The pepper plant only gives me a pepper every week or two, but that's better production than I remember getting from one before. That squash and the broccoli plants behind it were victims of the squash bugs a little while after this picture was taken. All those bugs swarming on my broccoli was very infuriating. Nowadays remembering that sight is one of the things that makes it easy to squash them when I catch one.


Yeah, the horseradish and four o'clocks are weeds, but they don't use water and they thrive on neglect. That boils down to good enough reason to leave them growing in my plot in spots I don't have something else for.

The diakon radish I planted from the crown of one I got at the farmers market. I bought this two pound thing with a little bit of green at the top. I just planted it near enough to something else I like watering so that the ground would be reasonably moist around it. Next time I have to give it more space. Turned out that's a good way to get starts of that!


That Kiwi volunteered by the other end of my grape structure. Since realizing what that strange plant is I've been watching it grow with delight. If it fruits for me next year it can have the spot forever. My fingers are crossed on that!


Those salmon colored flowers are loved by the hummingbirds. I know because when I first put the bird cloth over the grapes those were inside the net, except for one that got away from me. I was standing there one day and a hummingbird flew up to the one stalk that was free and deliberately stuck his beak all the way down each of the flowers on the stalk. Then he looked at the rest of the flowers and looked at the net. I could just feel the "no way am I dumb enough to fight with that net" resignation in the air as he flew away. After that I moved the net behind all of those flowers. Now the hummingbirds spend much more time in my garden. I like it like that.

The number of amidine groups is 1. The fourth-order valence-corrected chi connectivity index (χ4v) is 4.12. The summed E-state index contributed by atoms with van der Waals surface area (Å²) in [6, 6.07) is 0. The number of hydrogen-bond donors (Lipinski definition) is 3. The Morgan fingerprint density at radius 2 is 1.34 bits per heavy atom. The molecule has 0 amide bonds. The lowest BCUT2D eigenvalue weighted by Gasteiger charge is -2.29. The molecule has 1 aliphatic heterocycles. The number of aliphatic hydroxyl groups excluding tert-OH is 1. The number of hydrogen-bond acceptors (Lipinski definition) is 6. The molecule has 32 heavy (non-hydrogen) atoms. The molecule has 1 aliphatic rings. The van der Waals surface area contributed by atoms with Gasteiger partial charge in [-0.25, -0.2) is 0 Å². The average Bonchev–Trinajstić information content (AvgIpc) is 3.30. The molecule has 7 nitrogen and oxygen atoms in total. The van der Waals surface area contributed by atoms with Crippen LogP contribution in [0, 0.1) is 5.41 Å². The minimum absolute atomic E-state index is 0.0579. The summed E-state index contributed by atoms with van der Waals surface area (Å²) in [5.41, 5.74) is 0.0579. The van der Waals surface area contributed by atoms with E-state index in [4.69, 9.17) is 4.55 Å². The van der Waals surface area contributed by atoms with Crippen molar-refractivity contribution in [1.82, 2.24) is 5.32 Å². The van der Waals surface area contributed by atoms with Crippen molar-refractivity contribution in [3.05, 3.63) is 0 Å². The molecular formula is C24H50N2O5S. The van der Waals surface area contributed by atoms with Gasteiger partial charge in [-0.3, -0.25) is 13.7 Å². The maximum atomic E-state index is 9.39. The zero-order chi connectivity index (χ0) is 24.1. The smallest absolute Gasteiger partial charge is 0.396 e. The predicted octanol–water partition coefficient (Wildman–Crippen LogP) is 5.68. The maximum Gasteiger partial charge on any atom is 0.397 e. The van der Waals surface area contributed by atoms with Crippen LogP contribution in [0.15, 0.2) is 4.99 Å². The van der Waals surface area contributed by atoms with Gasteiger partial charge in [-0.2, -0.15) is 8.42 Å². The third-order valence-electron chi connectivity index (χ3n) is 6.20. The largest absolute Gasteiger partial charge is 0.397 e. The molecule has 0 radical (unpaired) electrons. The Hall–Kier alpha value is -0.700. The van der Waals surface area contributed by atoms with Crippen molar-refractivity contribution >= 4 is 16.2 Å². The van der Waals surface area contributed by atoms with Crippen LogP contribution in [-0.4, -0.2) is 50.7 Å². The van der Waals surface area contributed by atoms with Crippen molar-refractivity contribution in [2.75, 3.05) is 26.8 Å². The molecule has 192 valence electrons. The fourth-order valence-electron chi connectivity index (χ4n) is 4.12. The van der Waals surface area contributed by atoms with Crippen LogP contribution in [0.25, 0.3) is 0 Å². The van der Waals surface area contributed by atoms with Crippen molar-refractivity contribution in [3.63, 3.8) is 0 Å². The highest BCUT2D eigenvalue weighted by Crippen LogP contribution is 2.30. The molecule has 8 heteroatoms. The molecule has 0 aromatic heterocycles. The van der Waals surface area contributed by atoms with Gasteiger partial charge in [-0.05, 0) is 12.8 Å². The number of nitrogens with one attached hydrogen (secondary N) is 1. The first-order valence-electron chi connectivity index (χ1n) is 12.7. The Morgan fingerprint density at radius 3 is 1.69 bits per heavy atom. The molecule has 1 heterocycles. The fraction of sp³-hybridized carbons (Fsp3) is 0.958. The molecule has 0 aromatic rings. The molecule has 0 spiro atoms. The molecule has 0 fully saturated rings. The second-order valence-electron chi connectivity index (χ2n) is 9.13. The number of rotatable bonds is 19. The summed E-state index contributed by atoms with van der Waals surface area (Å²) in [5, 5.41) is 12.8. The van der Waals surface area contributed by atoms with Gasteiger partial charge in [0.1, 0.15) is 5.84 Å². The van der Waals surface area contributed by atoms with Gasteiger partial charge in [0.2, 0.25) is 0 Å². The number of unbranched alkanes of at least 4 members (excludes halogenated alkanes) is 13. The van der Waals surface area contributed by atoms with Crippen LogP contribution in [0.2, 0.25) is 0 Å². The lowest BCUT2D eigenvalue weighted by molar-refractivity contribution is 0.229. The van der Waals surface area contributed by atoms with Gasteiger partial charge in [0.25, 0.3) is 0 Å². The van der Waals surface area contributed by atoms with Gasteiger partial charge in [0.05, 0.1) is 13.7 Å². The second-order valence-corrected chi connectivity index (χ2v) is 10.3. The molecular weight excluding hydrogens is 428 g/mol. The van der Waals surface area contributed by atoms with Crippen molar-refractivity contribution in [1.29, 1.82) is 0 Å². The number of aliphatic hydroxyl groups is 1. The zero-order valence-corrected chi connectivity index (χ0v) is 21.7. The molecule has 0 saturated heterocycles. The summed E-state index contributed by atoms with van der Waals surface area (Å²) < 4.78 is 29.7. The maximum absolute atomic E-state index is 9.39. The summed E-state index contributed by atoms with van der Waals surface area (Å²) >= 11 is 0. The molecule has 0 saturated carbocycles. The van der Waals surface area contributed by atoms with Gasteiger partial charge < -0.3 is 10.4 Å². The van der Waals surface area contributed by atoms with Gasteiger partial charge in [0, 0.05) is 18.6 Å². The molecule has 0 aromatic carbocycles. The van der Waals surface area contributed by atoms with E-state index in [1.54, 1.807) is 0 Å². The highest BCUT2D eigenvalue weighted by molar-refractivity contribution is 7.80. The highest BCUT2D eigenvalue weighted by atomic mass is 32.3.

Sometimes it really is a cucumber in your pocket when you garden.


I'm getting a lot of chard for my soup to. I cut off a large leaf or two every week or so from each plant. I try to leave each of them with enough leaves to cover a large area. I figure those are my solar collectors, so the more of the area they cover the more efficiently my space is being used to feed me.

This pepper plant has given me one pepper so far, but it was good. One reason is because I accidentally tripped over it and broke off half the plant once. It's recovering fine, but that cut into production. I've since put a tomato cage over it for further protection. I'm hoping I can nurse both pepper plants through the winter. If that happens they will be much more generous next year. Otherwise I'll have to start from scratch again...


After I pulled out my broccoli plants Mr. Tien gave me these three rose bushes. He explained that his wife is now allergic to roses, so he has no more use for them.

That's Katie from Maryland. She was wandering through the garden one day and stopped to chat a while. Then she moved on. Haven't seen her since.